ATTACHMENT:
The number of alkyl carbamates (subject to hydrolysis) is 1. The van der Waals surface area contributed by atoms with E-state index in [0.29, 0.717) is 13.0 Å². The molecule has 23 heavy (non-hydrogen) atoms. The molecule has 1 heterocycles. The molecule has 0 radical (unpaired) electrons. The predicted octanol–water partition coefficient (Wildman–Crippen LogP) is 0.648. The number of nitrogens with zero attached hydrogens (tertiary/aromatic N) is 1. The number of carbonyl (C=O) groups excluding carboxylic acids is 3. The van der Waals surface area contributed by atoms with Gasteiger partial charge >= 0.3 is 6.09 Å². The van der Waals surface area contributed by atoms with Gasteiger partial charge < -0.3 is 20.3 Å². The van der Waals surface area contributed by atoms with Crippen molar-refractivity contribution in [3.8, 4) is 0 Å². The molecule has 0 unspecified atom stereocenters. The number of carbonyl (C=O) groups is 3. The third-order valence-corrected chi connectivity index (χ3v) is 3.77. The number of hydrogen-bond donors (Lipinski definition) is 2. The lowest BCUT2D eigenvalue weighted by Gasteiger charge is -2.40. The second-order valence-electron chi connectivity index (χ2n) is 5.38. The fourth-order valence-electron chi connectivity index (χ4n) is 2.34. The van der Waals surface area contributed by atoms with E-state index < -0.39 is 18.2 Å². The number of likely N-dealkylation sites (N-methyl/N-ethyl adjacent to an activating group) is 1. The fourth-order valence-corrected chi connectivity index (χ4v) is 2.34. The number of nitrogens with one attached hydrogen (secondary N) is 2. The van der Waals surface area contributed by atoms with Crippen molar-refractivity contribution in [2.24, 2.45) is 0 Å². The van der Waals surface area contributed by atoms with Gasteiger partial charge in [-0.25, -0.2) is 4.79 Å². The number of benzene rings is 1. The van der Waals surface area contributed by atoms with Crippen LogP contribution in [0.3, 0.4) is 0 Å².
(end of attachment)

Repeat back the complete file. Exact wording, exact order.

The number of alkyl carbamates (subject to hydrolysis) is 1. The van der Waals surface area contributed by atoms with E-state index in [0.29, 0.717) is 13.0 Å². The molecule has 23 heavy (non-hydrogen) atoms. The molecule has 1 heterocycles. The molecule has 0 radical (unpaired) electrons. The predicted octanol–water partition coefficient (Wildman–Crippen LogP) is 0.648. The number of nitrogens with zero attached hydrogens (tertiary/aromatic N) is 1. The number of carbonyl (C=O) groups excluding carboxylic acids is 3. The van der Waals surface area contributed by atoms with Gasteiger partial charge >= 0.3 is 6.09 Å². The van der Waals surface area contributed by atoms with Gasteiger partial charge < -0.3 is 20.3 Å². The van der Waals surface area contributed by atoms with Crippen molar-refractivity contribution in [3.8, 4) is 0 Å². The molecule has 0 unspecified atom stereocenters. The number of carbonyl (C=O) groups is 3. The third-order valence-corrected chi connectivity index (χ3v) is 3.77. The number of hydrogen-bond donors (Lipinski definition) is 2. The lowest BCUT2D eigenvalue weighted by Gasteiger charge is -2.40. The second-order valence-electron chi connectivity index (χ2n) is 5.38. The fourth-order valence-electron chi connectivity index (χ4n) is 2.34. The van der Waals surface area contributed by atoms with E-state index < -0.39 is 18.2 Å². The number of likely N-dealkylation sites (N-methyl/N-ethyl adjacent to an activating group) is 1. The fourth-order valence-corrected chi connectivity index (χ4v) is 2.34. The number of nitrogens with one attached hydrogen (secondary N) is 2. The van der Waals surface area contributed by atoms with Crippen molar-refractivity contribution in [2.24, 2.45) is 0 Å². The van der Waals surface area contributed by atoms with Gasteiger partial charge in [-0.25, -0.2) is 4.79 Å². The number of benzene rings is 1. The van der Waals surface area contributed by atoms with Crippen LogP contribution in [0.3, 0.4) is 0 Å².